Mega College Hoops Betting Guide: WVU-Kansas and Villanova-Xavier

Mega College Hoops Betting Guide: WVU-Kansas and Villanova-Xavier article feature image
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Jan 15, 2018; Morgantown, WV, USA; West Virginia Mountaineers forward Sagaba Konate (50) looks to make a move while defended by Kansas Jayhawks guard Devonte’ Graham (4) during the first half at WVU Coliseum. Mandatory Credit: Ben Queen-USA TODAY Sports

I know it’s going to be tough to duplicate the excitement of Friday night’s NBA Celebrity All-Star Game (I hope you were really watching Bonnies-Rhody), but I think a spectacular Saturday college hoops slate can help us all move on. In this betting guide, we will cover all the angles of the two biggest games on the card:

  • West Virginia at Kansas (-3.5) – 6 p.m. ET on ESPN
  • Villanova at Xavier (+1.5) – 4:30 p.m. ET on FOX

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West Virginia at Kansas (-3.5) | O/U: 152.5

6 p.m. ET on ESPN

The Setup

By Stuckey

Kansas and West Virginia met in a top-10 matchup back in Morgantown in mid-January. In that game, Kansas battled back from a 16-point deficit to pull out a five-point road victory. Blown WVU leads in this matchup have actually been a theme in recent years. The last time these teams met in Lawrence, the Mountaineers blew a 14-point lead with under four minutes left, before eventually falling in overtime. And two years prior to that at the Phog, Kansas came from 18 points eown to again win in overtime. These two teams have split their regular season meetings in each of the past four seasons.

The Stakes

By Stuckey

In the NCAA tournament committee’s early reveal of the top 16 seeds, Kansas was listed at No. 6 overall (a projected 2-seed). Given that the Jayhawks lead the NCAA with nine “Quadrant 1” wins (home vs. top 30, neutral vs. top 50 or away vs. top 75), a No. 1 seed is certainly within reach. West Virginia was not listed among those top 16 teams, but a road win at the Phog would go a long way in helping its seeding come March.

With a loss, Kansas would be in serious jeopardy of not winning at least a share of the Big 12 regular season for the first time in 14 seasons. Texas Tech currently sits all alone in first place, holding a one-game lead over the Jayhawks. Considering the Red Raiders already beat Kansas in Lawrence and will host the rematch, Kansas needs this game to keep the pressure on Texas Tech, which has a tough schedule down the stretch. In addition to that aforementioned Kansas rematch, TTU has three road contests against Oklahoma State, Baylor, and West Virginia. This game has massive conference repercussions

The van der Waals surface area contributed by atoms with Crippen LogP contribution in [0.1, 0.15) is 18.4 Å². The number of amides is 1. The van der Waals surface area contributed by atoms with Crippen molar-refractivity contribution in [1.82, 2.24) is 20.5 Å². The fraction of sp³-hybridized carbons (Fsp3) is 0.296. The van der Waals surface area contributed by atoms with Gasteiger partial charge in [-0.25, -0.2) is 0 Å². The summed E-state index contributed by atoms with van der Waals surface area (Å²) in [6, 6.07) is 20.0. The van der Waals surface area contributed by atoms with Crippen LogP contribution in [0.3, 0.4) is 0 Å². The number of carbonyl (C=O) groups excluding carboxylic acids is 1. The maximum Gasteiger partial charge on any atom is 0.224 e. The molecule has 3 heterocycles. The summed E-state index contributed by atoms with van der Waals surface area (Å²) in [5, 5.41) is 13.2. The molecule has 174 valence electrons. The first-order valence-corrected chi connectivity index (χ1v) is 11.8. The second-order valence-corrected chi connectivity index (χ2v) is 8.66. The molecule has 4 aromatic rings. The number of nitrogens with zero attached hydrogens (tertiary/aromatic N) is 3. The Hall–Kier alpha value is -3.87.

Sharp Report

By PJ Walsh

Kansas is currently receiving 69% of spread tickets and, while the public is confidently playing the Jayhawks, 55% of dollars wagered have taken West Virginia. With the biggest bets coming down on WVU, a handful of offshore sportsbooks have ticked down from an opener of Mountaineers +3.5 to +3.

Situational Angle

By Stuckey

I expect a fired up West Virginia team out of the gates, as Huggins will have his squad focused on revenge from a bad home loss earlier in the season. That said, this is Kansas at home in a game that means so much in the Big 12 standings. We should get max effort from both.

Schematically Speaking

By Jordan Majewski

When West Virginia Has The Ball

West Virginia’s spacing in the halfcourt can be fairly clogged within Bob Huggins’ cut-and-fill motion offense. However, the offense has been stellar recently, as the Mountaineers haven’t had an inefficient offensive game since their mid-January swoon that started with that meltdown home loss to Kansas. WVU only scored 66 points in 69 possessions in that game, hitting just 5-27 from 3. It also actually turned the ball over at a significantly higher rate than KU.

In theory, KU should struggle against WVU’s scheme: Per Synergy, the Jayhawks allow 1.21 ppp on cut action. For WVU to finally avenge their recent nuclear meltdowns against KU, Mountaineer forwards Esa Ahmad, Lamont West and Teddy Allen will need to take advantage of the Jayhawks’ two weakest defenders, Lagerald Vick and Svi Mykhailiuk. The enigmatic Ahmad had a solid offensive game in the first meeting (15 points and five rebounds), but he’s been wildly inconsistent on a game-by-game basis. West’s floor-stretching ability has returned of late (11-of-20 from 3 in his past four games), a primary reason for WVU’s improvement offensively.

KU’s defense has plenty of holes to attack, and its usual 4-out lineup leaves it vulnerable on the offensive glass, which is, of course, a Huggins specialty. KU allows 1.14 ppp on offensive putbacks, per Synergy. With the WVU offense firing on all cylinders at the moment and KU’s issues defending at the 3 and 4, the Mountaineers will have plenty of paths to put up points at the Phog.

When Kansas Has The Ball

I’ve mentioned before that West Virginia is pressing and trapping less this year, and it’s not an insignificant amount. Huggins has been hyper-critical of this defense, and the numbers back up his frustration. While most coaches would love to have a defense that allows just .965 ppp, that actually ranks as the worst defense Huggins has had since the Mountaineers morphed into “Press Virginia” four years ago.